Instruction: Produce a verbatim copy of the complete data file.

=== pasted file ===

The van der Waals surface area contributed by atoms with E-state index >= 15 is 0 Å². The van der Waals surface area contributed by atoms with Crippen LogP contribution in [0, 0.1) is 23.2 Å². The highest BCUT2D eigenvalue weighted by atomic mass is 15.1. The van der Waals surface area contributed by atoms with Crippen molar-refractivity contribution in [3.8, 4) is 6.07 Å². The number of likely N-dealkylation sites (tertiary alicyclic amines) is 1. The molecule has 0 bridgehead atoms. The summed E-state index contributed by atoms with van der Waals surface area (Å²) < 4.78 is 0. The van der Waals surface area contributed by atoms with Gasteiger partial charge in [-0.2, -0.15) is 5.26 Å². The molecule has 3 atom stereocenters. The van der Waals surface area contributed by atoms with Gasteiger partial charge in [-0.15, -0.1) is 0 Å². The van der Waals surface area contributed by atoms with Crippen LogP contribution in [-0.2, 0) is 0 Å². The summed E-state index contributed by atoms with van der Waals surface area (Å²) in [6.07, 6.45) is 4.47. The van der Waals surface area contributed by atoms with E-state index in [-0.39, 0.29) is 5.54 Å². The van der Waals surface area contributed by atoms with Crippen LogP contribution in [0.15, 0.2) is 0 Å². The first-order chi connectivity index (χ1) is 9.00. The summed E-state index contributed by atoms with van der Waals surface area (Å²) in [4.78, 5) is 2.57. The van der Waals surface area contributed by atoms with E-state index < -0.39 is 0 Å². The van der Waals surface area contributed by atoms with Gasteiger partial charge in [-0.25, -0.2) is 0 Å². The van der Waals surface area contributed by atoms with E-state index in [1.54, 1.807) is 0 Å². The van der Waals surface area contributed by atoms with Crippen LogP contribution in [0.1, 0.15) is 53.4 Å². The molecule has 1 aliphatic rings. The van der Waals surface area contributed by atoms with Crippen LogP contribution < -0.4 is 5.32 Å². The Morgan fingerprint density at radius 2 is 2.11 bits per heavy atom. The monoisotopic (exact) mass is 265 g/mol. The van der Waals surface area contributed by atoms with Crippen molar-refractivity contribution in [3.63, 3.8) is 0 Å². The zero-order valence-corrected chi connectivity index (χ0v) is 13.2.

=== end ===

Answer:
The van der Waals surface area contributed by atoms with E-state index >= 15 is 0 Å². The van der Waals surface area contributed by atoms with Crippen LogP contribution in [0, 0.1) is 23.2 Å². The highest BCUT2D eigenvalue weighted by atomic mass is 15.1. The van der Waals surface area contributed by atoms with Crippen molar-refractivity contribution in [3.8, 4) is 6.07 Å². The number of likely N-dealkylation sites (tertiary alicyclic amines) is 1. The molecule has 0 bridgehead atoms. The summed E-state index contributed by atoms with van der Waals surface area (Å²) < 4.78 is 0. The van der Waals surface area contributed by atoms with Gasteiger partial charge in [-0.2, -0.15) is 5.26 Å². The molecule has 3 atom stereocenters. The van der Waals surface area contributed by atoms with Gasteiger partial charge in [-0.15, -0.1) is 0 Å². The van der Waals surface area contributed by atoms with Crippen LogP contribution in [-0.2, 0) is 0 Å². The summed E-state index contributed by atoms with van der Waals surface area (Å²) in [6.07, 6.45) is 4.47. The van der Waals surface area contributed by atoms with E-state index in [-0.39, 0.29) is 5.54 Å². The van der Waals surface area contributed by atoms with Crippen LogP contribution in [0.15, 0.2) is 0 Å². The first-order chi connectivity index (χ1) is 9.00. The summed E-state index contributed by atoms with van der Waals surface area (Å²) in [4.78, 5) is 2.57. The van der Waals surface area contributed by atoms with E-state index < -0.39 is 0 Å². The van der Waals surface area contributed by atoms with Gasteiger partial charge in [-0.25, -0.2) is 0 Å². The van der Waals surface area contributed by atoms with E-state index in [1.54, 1.807) is 0 Å². The van der Waals surface area contributed by atoms with Crippen LogP contribution in [0.1, 0.15) is 53.4 Å². The molecule has 1 aliphatic rings. The van der Waals surface area contributed by atoms with Crippen LogP contribution < -0.4 is 5.32 Å². The Morgan fingerprint density at radius 2 is 2.11 bits per heavy atom. The monoisotopic (exact) mass is 265 g/mol. The van der Waals surface area contributed by atoms with Crippen molar-refractivity contribution in [3.63, 3.8) is 0 Å². The zero-order valence-corrected chi connectivity index (χ0v) is 13.2.